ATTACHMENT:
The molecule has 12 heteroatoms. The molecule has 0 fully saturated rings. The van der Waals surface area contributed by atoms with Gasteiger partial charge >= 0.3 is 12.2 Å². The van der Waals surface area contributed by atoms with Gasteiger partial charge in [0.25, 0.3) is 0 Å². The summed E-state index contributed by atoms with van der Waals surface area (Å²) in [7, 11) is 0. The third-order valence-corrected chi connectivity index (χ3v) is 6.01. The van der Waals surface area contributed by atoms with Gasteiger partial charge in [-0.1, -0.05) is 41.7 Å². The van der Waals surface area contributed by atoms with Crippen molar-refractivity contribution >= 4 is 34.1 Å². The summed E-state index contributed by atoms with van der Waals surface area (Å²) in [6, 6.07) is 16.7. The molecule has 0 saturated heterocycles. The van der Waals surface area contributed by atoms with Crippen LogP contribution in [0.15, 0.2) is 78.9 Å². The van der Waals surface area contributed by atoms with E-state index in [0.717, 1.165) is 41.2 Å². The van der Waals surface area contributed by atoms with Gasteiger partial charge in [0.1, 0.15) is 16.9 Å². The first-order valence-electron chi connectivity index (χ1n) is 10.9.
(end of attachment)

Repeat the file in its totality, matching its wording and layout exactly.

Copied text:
The molecule has 12 heteroatoms. The molecule has 0 fully saturated rings. The van der Waals surface area contributed by atoms with Gasteiger partial charge >= 0.3 is 12.2 Å². The van der Waals surface area contributed by atoms with Gasteiger partial charge in [0.25, 0.3) is 0 Å². The summed E-state index contributed by atoms with van der Waals surface area (Å²) in [7, 11) is 0. The third-order valence-corrected chi connectivity index (χ3v) is 6.01. The van der Waals surface area contributed by atoms with Gasteiger partial charge in [-0.1, -0.05) is 41.7 Å². The van der Waals surface area contributed by atoms with Crippen molar-refractivity contribution >= 4 is 34.1 Å². The summed E-state index contributed by atoms with van der Waals surface area (Å²) in [6, 6.07) is 16.7. The molecule has 0 saturated heterocycles. The van der Waals surface area contributed by atoms with Crippen LogP contribution in [0.15, 0.2) is 78.9 Å². The van der Waals surface area contributed by atoms with E-state index in [0.717, 1.165) is 41.2 Å². The van der Waals surface area contributed by atoms with Gasteiger partial charge in [0.1, 0.15) is 16.9 Å². The first-order valence-electron chi connectivity index (χ1n) is 10.9.